Rush of Love

Mitch Winehouse

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Rush of Love Review

by Jon O'Brien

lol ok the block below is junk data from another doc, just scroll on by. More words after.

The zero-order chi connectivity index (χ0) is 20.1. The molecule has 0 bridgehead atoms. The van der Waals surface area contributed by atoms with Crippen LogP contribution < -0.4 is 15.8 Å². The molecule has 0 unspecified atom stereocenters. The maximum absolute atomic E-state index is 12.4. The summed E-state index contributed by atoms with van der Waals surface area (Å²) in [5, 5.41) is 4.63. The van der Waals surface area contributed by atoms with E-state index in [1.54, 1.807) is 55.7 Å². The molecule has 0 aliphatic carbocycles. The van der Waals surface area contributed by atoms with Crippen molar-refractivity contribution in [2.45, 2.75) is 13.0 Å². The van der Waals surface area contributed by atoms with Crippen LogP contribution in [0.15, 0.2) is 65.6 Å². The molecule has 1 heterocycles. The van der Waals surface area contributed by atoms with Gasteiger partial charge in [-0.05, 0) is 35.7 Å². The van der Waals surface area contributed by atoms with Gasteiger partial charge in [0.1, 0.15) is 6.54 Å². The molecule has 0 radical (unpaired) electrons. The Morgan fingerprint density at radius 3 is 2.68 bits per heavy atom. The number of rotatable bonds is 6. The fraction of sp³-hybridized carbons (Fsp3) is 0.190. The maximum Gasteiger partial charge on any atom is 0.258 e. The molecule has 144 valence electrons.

From I Blame Coco to Lily Allen to Willow Smith, the current music scene is littered with artists who have undeniably received an industry leg-up thanks to their famous parents, but the number of singers riding on the coat-tails of their children's careers is much smaller. Mitch Winehouse, father of the late jazz-pop vocalist Amy, is one of the select few to make the leap the other way, after abandoning his taxi-driving duties in favor of a recording career, which most will say proves that the age-old practice of nepotism is still well and truly alive. Unlike the retro-soul of Amy's god-daughter Dionne Bromfield, another artist to receive significant attention thanks to her family connection, the cheeky chappie's debut, Rush of Love, focuses on the swing classics that he regularly used to watch his mum and auntie dance to as a child, and later belt out during karaoke sessions whilst his famous daughter was growing up. While karaoke is the first thing that springs to mind on its 11 tracks, thanks to his admittedly tuneful but entirely derivative and faux-American tones, Rush of Love is by no means the lazy and uninspired collection of standards you might expect. Putting Robbie Williams and Westlife's big-band efforts to shame, Winehouse has wisely opted to ignore the ubiquitous likes of "My Way," "Mack the Knife," and "Mr. Bojangles" in favor of a number of lesser-known and obscure classics from the '30s and '40s, which if nothing else, shows that he certainly knows his stuff. Backed by a full-piece orchestra, Winehouse does his best Tony Bennett impression on renditions of Broadway musical Walk A Little Faster's number "April in Paris," Antonio Carlos Jobim's bossa nova-tinged "How Insensitive," and Mildred Bailey's "Please Be Kind," alongside several lesser-known tracks plucked from the repertoire of idol Frank Sinatra, including "Close Your Eyes," "You Go to My Head," and "Day by Day." Even more surprising is that four original compositions, all penned by longtime friend Tony Hiller (Brotherhood of Man), also appear, and while the shuffling "Rush of Love to the Heart," the twinkling, piano bar-style "Tell Me," and the orchestral jazz of "More Broken Hearts" pale in comparison to the timeless old-school material, they are admirable attempts to give Winehouse his own identity. Rush of Love is rather soured by the fact that it wouldn't have been produced had it not been for his daughter's tragic tabloid-friendly activities, but while it won't be giving Michael Bublé any restless nights, it's a likeable and unexpectedly slick affair which is more creative than it has any right to be.

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